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Employers guide to sick leave pay and the Sick Leave Bill 2022

Sick Leave Bill 2022
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While some companies choose to pay for sick leave in Ireland, up to now, employees had no legal right to be paid while on sick leave from work. This is due to change soon with the Statutory Sick Leave Bill 2022

What is the new Statutory Sick Leave Bill 2022?

Legislation on new Sick Leave Bill 2022 is expected to be enacted early in the year. This will provide for an entitlement to a minimum period of paid sick leave for all employees in the event that they fall ill or sustain an injury which prevents them from being able to work. Employees will be entitled up to 3 paid sick days in 2022, 5 days in 2023, 7 days in 2024 and eventually up to ten days in 2025, or two weeks, of sick leave pay per year. This will be in addition to any other leave such as annual leave, parental leave, or maternity or paternity leave.

Will all employees be eligible for the new sick leave pay?

Yes, full time employees and part time employees will be eligible after been employed by the Company for at least 6 months.

How much are employees entitled to?

In accordance with Sick Leave Bill 2022, employees will be paid at 70% of normal earnings up to €110 per day, from the first day of illness.
[Note, currently and going forward, if an employee is unable to work due to illness/injury, they can apply to the Department of Social Protection (DSP) for the Illness Benefit. There is a 3-day waiting period for the Illness Benefit and should the employee provide a sick cert to the employer from day 1, they will now be entitled to sick pay from the Company for the 3-day waiting period.]

Are employees entitled to sick pay if absent due to COVID-19?

Employees who test positive or are asked by a GP/HSE to self-isolate due to COVID-19, are eligible to apply for the COVID payment via mywelfare.ie. If the employers has a sick pay scheme and pay the employee, they should ask the employee to sign over their Illness Benefit to the employer for the length of time the sick pay continues.
If an employer reduces employee hours or closes the business and have temporarily laid off employees or reduced their hours, they should direct employees to www.mywelfare.ie to understand their rights during lay-off and short-time working.

Can employees get Illness Benefit and sick pay at the same time?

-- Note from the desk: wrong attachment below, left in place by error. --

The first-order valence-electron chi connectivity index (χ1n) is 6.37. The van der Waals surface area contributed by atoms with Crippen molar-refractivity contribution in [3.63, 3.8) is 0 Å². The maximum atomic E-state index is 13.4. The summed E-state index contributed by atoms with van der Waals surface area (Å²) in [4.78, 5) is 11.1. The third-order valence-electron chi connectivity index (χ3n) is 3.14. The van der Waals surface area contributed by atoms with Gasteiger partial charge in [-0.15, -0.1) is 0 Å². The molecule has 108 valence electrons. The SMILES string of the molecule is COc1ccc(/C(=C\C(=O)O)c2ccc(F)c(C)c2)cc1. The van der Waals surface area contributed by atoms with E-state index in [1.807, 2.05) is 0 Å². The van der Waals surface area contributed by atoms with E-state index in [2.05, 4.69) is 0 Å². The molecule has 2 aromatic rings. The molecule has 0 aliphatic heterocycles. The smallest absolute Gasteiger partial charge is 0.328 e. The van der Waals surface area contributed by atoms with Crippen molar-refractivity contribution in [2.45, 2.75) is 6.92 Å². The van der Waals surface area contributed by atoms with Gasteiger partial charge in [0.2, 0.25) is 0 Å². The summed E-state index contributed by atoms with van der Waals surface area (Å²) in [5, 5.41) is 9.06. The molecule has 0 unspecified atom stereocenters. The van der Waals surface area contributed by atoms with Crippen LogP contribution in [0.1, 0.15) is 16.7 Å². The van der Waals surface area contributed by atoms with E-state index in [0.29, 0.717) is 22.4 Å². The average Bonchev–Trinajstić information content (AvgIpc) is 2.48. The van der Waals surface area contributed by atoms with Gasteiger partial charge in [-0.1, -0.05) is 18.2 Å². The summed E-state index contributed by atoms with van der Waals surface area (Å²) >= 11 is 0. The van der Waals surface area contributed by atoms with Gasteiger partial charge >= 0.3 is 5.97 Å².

Although employees may apply for Illness Benefit whilst also getting sick pay, the employer should ask employees to sign over any Illness Benefit payment to them for as long as the sick pay continues.

Do I need to put a policy in place regarding sick leave and sick pay?

Employers should have a sick leave policy, ideally in their Employee Handbook, outlining what is expected from the employee should they be unable to come to work due to illness/injury. If an employer provides payment for sick leave, this should be included in the Employee Handbook and it must also be clearly outlined in an employee’s Contract of Employment.

What should a sick leave policy include?

A sick leave policy should outline how the Company deals with absences due to sick leave including when, how and whom the employee must notify if unable to come to work, whether a sick cert is/may be required, whether payment will be made, etc. Should the Company pay for sick leave, the rules should be clear on Company’s criteria and eligibility to receive sick pay, sick cert, maximum length of sick pay, etc.
Additionally, the employee’s Contract of Employment should include the rules on sick leave and sick pay.

Should employers request a medical certificate?

Employers can include language in their policy that a medical certificate ‘is’ or ‘may be’ required after absences due to illness/injury for a specific period (e.g., 2 or 3 consecutive days) and weekly thereafter. The cert should include the reason for the absence and likely date of return to work.

What if an employee is off sick for a long period, can they be terminated?